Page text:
Online application increased the popularity of universities

The number of people applying to study at the University of Helsinki in 2009 reached almost 22,000, which is 2,000 more when compared to last year.

 university students

The popularity of university studies is increasing throughout the country. The overall number of applicants in the whole country has increased by 16 per cent from last year.

This year saw the introduction of the online joint application process, through which one could apply to several universities by submitting one electronic admission form. The joint application system for universities covers all the main application rounds, 600 degree programmes in total.

“The electronic admission form made applying easy, which probably explains some of the increase in the number of applications. Another reason is the economic recession. That is always a time when people are interested in educating themselves, providing security in economically uncertain times,” says Vice-Rector Hannele Niemi.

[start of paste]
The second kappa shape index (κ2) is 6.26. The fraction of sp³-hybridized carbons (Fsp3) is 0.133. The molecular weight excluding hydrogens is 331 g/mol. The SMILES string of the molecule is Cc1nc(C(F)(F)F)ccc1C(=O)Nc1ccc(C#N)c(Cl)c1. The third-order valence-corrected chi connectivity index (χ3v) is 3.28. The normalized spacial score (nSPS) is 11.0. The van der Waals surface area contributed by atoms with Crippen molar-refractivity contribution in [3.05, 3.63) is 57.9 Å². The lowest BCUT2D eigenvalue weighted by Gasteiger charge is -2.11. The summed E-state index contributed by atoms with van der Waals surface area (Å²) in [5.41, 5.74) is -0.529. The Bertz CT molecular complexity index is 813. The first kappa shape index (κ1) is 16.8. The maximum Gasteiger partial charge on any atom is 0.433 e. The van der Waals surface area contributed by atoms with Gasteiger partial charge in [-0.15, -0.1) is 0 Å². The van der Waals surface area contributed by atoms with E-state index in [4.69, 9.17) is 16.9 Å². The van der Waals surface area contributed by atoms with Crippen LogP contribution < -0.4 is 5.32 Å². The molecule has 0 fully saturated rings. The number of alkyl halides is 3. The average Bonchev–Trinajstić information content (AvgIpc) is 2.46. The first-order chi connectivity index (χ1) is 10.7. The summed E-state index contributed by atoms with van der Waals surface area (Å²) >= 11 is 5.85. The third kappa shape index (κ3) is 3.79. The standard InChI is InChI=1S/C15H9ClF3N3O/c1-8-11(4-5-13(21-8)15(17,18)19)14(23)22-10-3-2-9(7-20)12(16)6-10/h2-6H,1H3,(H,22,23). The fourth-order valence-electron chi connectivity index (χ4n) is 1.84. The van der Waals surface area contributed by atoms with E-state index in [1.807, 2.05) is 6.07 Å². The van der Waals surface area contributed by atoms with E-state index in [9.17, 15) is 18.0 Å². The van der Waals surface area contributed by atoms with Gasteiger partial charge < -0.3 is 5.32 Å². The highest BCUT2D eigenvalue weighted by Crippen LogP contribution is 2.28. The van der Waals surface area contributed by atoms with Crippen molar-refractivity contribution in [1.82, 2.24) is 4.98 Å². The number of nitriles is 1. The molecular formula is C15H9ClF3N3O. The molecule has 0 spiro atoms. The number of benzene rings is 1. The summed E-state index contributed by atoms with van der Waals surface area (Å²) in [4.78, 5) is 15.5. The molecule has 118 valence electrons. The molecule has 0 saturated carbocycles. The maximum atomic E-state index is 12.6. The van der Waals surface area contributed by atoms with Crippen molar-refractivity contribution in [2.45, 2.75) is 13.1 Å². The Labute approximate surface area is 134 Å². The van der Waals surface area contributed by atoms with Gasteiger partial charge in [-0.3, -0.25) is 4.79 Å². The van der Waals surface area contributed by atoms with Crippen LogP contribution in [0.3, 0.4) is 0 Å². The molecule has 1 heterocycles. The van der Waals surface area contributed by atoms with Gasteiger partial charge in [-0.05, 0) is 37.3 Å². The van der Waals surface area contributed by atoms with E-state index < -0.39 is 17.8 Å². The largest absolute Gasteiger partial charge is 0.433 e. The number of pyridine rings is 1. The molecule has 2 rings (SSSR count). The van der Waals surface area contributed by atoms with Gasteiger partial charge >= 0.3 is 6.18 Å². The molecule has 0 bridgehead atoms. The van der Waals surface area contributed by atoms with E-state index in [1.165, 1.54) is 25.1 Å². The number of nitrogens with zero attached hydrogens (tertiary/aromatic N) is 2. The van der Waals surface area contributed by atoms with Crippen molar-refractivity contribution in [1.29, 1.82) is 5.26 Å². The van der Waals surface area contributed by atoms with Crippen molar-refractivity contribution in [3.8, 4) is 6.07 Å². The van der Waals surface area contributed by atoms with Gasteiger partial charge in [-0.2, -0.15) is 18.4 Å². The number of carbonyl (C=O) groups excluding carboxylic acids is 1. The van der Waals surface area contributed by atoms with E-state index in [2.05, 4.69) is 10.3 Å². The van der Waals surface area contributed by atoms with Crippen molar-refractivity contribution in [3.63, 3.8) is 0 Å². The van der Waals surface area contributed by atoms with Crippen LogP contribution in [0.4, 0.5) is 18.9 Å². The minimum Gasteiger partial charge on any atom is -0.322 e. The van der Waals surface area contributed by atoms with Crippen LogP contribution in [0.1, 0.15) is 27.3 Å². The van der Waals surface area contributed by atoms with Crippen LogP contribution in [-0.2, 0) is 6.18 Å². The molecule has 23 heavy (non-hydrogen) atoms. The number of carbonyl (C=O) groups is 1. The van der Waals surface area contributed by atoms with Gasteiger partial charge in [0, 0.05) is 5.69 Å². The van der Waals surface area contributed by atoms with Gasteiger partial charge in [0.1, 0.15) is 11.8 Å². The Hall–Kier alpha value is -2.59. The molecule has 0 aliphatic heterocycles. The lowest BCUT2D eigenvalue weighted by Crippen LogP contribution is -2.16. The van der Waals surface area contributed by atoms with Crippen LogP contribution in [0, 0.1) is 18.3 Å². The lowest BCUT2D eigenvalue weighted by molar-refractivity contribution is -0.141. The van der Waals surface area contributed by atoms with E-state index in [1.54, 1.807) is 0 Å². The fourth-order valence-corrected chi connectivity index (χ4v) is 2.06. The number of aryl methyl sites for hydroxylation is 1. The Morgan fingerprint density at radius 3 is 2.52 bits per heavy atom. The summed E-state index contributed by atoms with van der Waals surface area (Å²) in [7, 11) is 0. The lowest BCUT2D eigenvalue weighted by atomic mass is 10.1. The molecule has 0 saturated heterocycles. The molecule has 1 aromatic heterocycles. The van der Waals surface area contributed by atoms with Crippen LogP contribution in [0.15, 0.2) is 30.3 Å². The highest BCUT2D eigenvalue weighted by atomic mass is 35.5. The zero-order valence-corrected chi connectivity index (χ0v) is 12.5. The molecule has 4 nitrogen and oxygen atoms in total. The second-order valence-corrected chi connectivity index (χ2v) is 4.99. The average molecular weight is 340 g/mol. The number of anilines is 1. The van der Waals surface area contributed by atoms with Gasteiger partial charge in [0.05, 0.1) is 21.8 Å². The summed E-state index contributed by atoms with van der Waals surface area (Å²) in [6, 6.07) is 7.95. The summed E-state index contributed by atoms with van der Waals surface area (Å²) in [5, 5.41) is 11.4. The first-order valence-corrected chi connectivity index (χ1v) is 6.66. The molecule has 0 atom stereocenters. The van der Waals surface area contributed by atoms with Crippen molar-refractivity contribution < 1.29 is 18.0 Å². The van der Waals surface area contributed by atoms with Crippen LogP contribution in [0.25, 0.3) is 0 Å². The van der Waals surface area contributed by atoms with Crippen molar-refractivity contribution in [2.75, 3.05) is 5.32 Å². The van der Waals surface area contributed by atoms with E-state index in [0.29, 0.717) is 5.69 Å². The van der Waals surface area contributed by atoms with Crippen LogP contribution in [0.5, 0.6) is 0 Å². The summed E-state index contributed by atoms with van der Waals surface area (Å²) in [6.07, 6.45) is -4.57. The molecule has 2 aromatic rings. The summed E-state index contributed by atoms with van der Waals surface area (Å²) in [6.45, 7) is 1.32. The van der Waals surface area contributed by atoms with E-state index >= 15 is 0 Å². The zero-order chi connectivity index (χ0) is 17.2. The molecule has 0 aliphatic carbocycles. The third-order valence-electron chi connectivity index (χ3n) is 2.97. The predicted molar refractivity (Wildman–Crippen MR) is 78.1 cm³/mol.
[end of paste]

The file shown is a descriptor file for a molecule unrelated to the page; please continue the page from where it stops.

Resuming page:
The number of applications to the University of Helsinki increased, particularly to the Faculty of Agriculture and Forestry and the Faculty of Science, both receiving over 25 per cent more applications than last year. The faculties of Arts, Biosciences, Social Sciences and Pharmacy also grew substantially in popularity.

Faculties most popular among applicants were, as in many years previously, the faculties of Arts, Behavioural Sciences and Social Sciences.

Around 15 per cent of applicants are admitted to the University of Helsinki. Vice–Rector Niemi is eagerly waiting to see how this year’s school-leavers fare in the entrance exams. The share of recent school leavers among those admitted decreased substantially last year, when universities were no longer allowed to give them extra points.

“The Constitutional Law Committee of the Finnish Parliament has since issued a statement whereby rewarding extra points to recent school leavers could after all be possible. The new interpretation could not, however, be taken into account this year,” Niemi says.

Being admitted into higher education is not easy in Finland: only 40 per cent of the each year’s school leavers are able to continue their studies directly after upper secondary school. The gap years and prolonged study times have led to a situation in which the average age of polytechnic graduates is 25 and university graduates 27.

Text: Kati Puhakka
Photo: Veikko Somerpuro
Translation: AAC Noodi
27.5.2009

www.helsinki.fi/verkkotoimitus


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